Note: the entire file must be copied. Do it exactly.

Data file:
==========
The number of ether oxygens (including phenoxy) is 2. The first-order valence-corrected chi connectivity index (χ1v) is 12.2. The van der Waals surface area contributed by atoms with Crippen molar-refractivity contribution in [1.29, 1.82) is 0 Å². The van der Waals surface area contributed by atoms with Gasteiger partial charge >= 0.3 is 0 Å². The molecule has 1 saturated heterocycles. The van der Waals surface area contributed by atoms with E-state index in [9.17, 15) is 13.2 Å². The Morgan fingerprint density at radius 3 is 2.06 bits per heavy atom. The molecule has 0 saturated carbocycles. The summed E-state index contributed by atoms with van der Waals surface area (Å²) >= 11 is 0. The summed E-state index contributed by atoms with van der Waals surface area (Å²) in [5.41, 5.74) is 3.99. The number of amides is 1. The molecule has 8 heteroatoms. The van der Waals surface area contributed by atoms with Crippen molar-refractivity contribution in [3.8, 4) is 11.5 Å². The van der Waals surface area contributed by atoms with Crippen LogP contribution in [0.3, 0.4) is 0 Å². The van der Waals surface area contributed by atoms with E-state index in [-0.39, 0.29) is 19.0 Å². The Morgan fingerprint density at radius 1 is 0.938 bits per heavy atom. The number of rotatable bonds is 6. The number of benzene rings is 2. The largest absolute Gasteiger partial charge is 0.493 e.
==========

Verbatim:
The number of ether oxygens (including phenoxy) is 2. The first-order valence-corrected chi connectivity index (χ1v) is 12.2. The van der Waals surface area contributed by atoms with Crippen molar-refractivity contribution in [1.29, 1.82) is 0 Å². The van der Waals surface area contributed by atoms with Gasteiger partial charge >= 0.3 is 0 Å². The molecule has 1 saturated heterocycles. The van der Waals surface area contributed by atoms with E-state index in [9.17, 15) is 13.2 Å². The Morgan fingerprint density at radius 3 is 2.06 bits per heavy atom. The molecule has 0 saturated carbocycles. The summed E-state index contributed by atoms with van der Waals surface area (Å²) >= 11 is 0. The summed E-state index contributed by atoms with van der Waals surface area (Å²) in [5.41, 5.74) is 3.99. The number of amides is 1. The molecule has 8 heteroatoms. The van der Waals surface area contributed by atoms with Crippen molar-refractivity contribution in [3.8, 4) is 11.5 Å². The van der Waals surface area contributed by atoms with Crippen LogP contribution in [0.3, 0.4) is 0 Å². The van der Waals surface area contributed by atoms with E-state index in [-0.39, 0.29) is 19.0 Å². The Morgan fingerprint density at radius 1 is 0.938 bits per heavy atom. The number of rotatable bonds is 6. The number of benzene rings is 2. The largest absolute Gasteiger partial charge is 0.493 e.